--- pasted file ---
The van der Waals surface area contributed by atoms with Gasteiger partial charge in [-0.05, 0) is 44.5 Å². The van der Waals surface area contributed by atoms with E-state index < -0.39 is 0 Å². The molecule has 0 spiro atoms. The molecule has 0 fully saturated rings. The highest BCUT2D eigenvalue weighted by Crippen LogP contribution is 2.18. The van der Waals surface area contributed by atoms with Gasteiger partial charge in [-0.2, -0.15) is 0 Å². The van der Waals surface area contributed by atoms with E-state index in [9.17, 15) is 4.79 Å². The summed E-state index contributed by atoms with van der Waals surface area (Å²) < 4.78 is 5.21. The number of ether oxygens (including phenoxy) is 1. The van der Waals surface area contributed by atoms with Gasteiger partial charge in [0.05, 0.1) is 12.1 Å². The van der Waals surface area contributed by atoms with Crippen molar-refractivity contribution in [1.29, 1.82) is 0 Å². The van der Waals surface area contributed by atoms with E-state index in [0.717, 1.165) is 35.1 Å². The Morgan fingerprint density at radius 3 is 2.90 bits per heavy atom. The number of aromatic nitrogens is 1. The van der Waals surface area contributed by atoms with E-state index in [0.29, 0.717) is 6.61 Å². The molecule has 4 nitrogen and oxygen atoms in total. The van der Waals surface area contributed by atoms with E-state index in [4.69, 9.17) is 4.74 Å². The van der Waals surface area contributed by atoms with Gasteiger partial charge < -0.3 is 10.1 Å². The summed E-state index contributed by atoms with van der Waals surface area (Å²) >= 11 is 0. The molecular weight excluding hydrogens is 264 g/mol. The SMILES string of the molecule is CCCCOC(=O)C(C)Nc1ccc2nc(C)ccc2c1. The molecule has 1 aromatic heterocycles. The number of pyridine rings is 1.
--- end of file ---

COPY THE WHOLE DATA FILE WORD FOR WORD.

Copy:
The van der Waals surface area contributed by atoms with Gasteiger partial charge in [-0.05, 0) is 44.5 Å². The van der Waals surface area contributed by atoms with E-state index < -0.39 is 0 Å². The molecule has 0 spiro atoms. The molecule has 0 fully saturated rings. The highest BCUT2D eigenvalue weighted by Crippen LogP contribution is 2.18. The van der Waals surface area contributed by atoms with Gasteiger partial charge in [-0.2, -0.15) is 0 Å². The van der Waals surface area contributed by atoms with E-state index in [9.17, 15) is 4.79 Å². The summed E-state index contributed by atoms with van der Waals surface area (Å²) < 4.78 is 5.21. The number of ether oxygens (including phenoxy) is 1. The van der Waals surface area contributed by atoms with Gasteiger partial charge in [0.05, 0.1) is 12.1 Å². The van der Waals surface area contributed by atoms with Crippen molar-refractivity contribution in [1.29, 1.82) is 0 Å². The van der Waals surface area contributed by atoms with E-state index in [0.717, 1.165) is 35.1 Å². The Morgan fingerprint density at radius 3 is 2.90 bits per heavy atom. The number of aromatic nitrogens is 1. The van der Waals surface area contributed by atoms with E-state index in [0.29, 0.717) is 6.61 Å². The molecule has 4 nitrogen and oxygen atoms in total. The van der Waals surface area contributed by atoms with E-state index in [4.69, 9.17) is 4.74 Å². The van der Waals surface area contributed by atoms with Gasteiger partial charge < -0.3 is 10.1 Å². The summed E-state index contributed by atoms with van der Waals surface area (Å²) >= 11 is 0. The molecular weight excluding hydrogens is 264 g/mol. The SMILES string of the molecule is CCCCOC(=O)C(C)Nc1ccc2nc(C)ccc2c1. The molecule has 1 aromatic heterocycles. The number of pyridine rings is 1.